The personal site of Tom Coates, co-founder of Product Club

Help me decide what to write about…

09/17/2005

I have an almost impossible amount of stuff to do this weekend, and a good block of them involve writing things for this site, and it’s already eight o’clock on Saturday evening. I don’t know where the time goes. I want to talk about my trip into the heart of government a week and a half ago (Andy Budd wrote a lot about it) and I want to talk about going to Our Social World a week ago and what I thought of that. And I want to put the presentations I did at each of them online in some form. I also want to remind people to get their ETech proposals in by Monday. That one’s very very important. There’s another post I really want to write about Microformats, and yet more about replacing controlled vocabularies with URL clouds, using pre-existing semantic structures to navigate around tagged content, and conceptual page-rank following on from Mr Biddulph’s post from the other day. And I have about a billion links to post – in varying levels of detail. And there’s at least one really big thing that I need to talk about that I’m not quite ready for yet. Oh and I really want to talk about the web-like qualities of Guardian redesign as well.

I genuinely have no idea where to start. I feel like I need a month off work to get everything out of my head and somewhere more useful. So in the absence of any discrimination from my side, and with absolutely no commitment from my side to actually write about any of the things above, what would be most interesting to you guys? I don’t really agree with the idea of a weblog having an audience, but I do believe in the idea of it being my voice in a community of peers. So what do you want to hear about?

Links for 2005-09-15

09/15/2005

In which Google launches blog search…

09/14/2005

Okay, so the big weblog news of the day is that Google have launched their Blog Search. First impressions are that it doesn’t feel right, that quite a lot of the spririt of the weblogs and the faces of the people involved come through better via Technorati, and it doesn’t seem to leverage as much of Google’s other functionality as you’d expect (when I do a search for Matt Webb for example, it doesn’t bring back interconnected.org as a recommended weblog, even though it’s the #1 entry for Matt Webb in their main index, and they already know that site is a weblog).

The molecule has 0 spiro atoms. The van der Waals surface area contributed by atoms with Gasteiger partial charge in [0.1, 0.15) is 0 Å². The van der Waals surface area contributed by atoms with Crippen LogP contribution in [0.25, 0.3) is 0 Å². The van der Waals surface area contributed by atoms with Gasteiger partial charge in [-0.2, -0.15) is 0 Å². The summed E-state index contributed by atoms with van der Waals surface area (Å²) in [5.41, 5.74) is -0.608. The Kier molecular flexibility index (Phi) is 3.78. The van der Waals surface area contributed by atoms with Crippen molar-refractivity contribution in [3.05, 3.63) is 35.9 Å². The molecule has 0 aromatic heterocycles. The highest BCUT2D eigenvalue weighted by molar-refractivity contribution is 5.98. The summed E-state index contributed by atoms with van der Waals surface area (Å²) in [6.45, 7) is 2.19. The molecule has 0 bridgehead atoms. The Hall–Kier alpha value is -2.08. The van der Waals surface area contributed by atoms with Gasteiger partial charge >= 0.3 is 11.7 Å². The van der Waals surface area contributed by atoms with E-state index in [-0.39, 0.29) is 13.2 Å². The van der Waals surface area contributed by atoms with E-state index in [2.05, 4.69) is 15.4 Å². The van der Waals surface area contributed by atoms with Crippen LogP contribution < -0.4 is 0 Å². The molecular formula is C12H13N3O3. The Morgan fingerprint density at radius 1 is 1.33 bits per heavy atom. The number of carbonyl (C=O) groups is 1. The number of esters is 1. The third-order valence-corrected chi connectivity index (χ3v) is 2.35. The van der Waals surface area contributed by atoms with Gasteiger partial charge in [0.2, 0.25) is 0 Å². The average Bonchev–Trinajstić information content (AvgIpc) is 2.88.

But of course they are going to have some advantages. Unlike Technorati I pretty much guarantee that they’re not going to suffer problems with scaling their infrastructure, and that’s going to make them more reliable. And of course they have the Google brand behind them. I suspect this one will go through a couple of iterations before it feels right. Makes me wonder if all the rumours about Technorati being about to be acquired were right, and – more interestingly – makes me wonder whether it’s less or more likely to happen now that Google have shown that large search engines should be interested.

Links for 2005-09-14

09/14/2005

On redesigning icons, Superman and politics…

09/12/2005

So it’s a rare week that sees me talking about the redesign of two icons – but with both Superman and The Guardian fighting for the little guy in brand new outfits, I couldn’t really not comment. My first reactions to theguardian‘s redesign – now that I’ve seen it in the flesh – are almost uniformly positive. But I think I’ll write about that more thoroughly later in the day when I’ve really had time to get my head around it. In the meantime, I don’t think you’ll find a more detailed or painstaking or (well) longer analysis of the whole thing than Dan Hill’s piece: Assessing the new Guardian, with brief nod to the avant-garde (aka Grazia, Heat and The Sun). Aggravatingly, he’s even thought to place the front cover on Flickr and annotate the bits he thinks are particularly interesting. I wish I’d thought of that. Maybe in a couple of days I will have done.